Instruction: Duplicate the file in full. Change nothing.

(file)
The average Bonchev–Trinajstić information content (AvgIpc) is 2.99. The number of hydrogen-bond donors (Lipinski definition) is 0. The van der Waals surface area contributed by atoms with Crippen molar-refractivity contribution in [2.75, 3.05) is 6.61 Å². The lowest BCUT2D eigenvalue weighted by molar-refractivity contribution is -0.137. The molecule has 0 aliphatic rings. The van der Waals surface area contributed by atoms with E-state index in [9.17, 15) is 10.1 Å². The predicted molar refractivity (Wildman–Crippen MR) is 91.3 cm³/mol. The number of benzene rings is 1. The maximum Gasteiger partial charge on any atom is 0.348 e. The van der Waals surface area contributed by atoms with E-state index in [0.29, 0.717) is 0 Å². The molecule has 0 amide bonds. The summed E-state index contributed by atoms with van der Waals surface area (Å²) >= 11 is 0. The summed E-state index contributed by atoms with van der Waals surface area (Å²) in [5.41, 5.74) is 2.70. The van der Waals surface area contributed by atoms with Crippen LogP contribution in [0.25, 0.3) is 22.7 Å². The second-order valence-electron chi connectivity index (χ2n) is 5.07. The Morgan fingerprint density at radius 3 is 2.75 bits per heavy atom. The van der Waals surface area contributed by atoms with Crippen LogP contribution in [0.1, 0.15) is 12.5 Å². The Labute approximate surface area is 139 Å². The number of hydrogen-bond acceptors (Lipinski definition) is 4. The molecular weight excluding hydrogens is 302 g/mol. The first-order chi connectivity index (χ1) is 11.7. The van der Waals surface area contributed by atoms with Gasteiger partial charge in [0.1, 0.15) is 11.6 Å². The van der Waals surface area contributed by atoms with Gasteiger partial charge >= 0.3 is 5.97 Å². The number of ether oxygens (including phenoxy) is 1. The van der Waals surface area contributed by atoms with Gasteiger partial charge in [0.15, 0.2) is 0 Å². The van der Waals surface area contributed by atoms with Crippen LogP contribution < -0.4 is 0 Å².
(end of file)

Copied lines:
The average Bonchev–Trinajstić information content (AvgIpc) is 2.99. The number of hydrogen-bond donors (Lipinski definition) is 0. The van der Waals surface area contributed by atoms with Crippen molar-refractivity contribution in [2.75, 3.05) is 6.61 Å². The lowest BCUT2D eigenvalue weighted by molar-refractivity contribution is -0.137. The molecule has 0 aliphatic rings. The van der Waals surface area contributed by atoms with E-state index in [9.17, 15) is 10.1 Å². The predicted molar refractivity (Wildman–Crippen MR) is 91.3 cm³/mol. The number of benzene rings is 1. The maximum Gasteiger partial charge on any atom is 0.348 e. The van der Waals surface area contributed by atoms with E-state index in [0.29, 0.717) is 0 Å². The molecule has 0 amide bonds. The summed E-state index contributed by atoms with van der Waals surface area (Å²) >= 11 is 0. The summed E-state index contributed by atoms with van der Waals surface area (Å²) in [5.41, 5.74) is 2.70. The van der Waals surface area contributed by atoms with Crippen LogP contribution in [0.25, 0.3) is 22.7 Å². The second-order valence-electron chi connectivity index (χ2n) is 5.07. The Morgan fingerprint density at radius 3 is 2.75 bits per heavy atom. The van der Waals surface area contributed by atoms with Crippen LogP contribution in [0.1, 0.15) is 12.5 Å². The Labute approximate surface area is 139 Å². The number of hydrogen-bond acceptors (Lipinski definition) is 4. The molecular weight excluding hydrogens is 302 g/mol. The first-order chi connectivity index (χ1) is 11.7. The van der Waals surface area contributed by atoms with Gasteiger partial charge in [0.1, 0.15) is 11.6 Å². The van der Waals surface area contributed by atoms with Gasteiger partial charge >= 0.3 is 5.97 Å². The number of ether oxygens (including phenoxy) is 1. The van der Waals surface area contributed by atoms with Gasteiger partial charge in [0.15, 0.2) is 0 Å². The van der Waals surface area contributed by atoms with Crippen LogP contribution < -0.4 is 0 Å².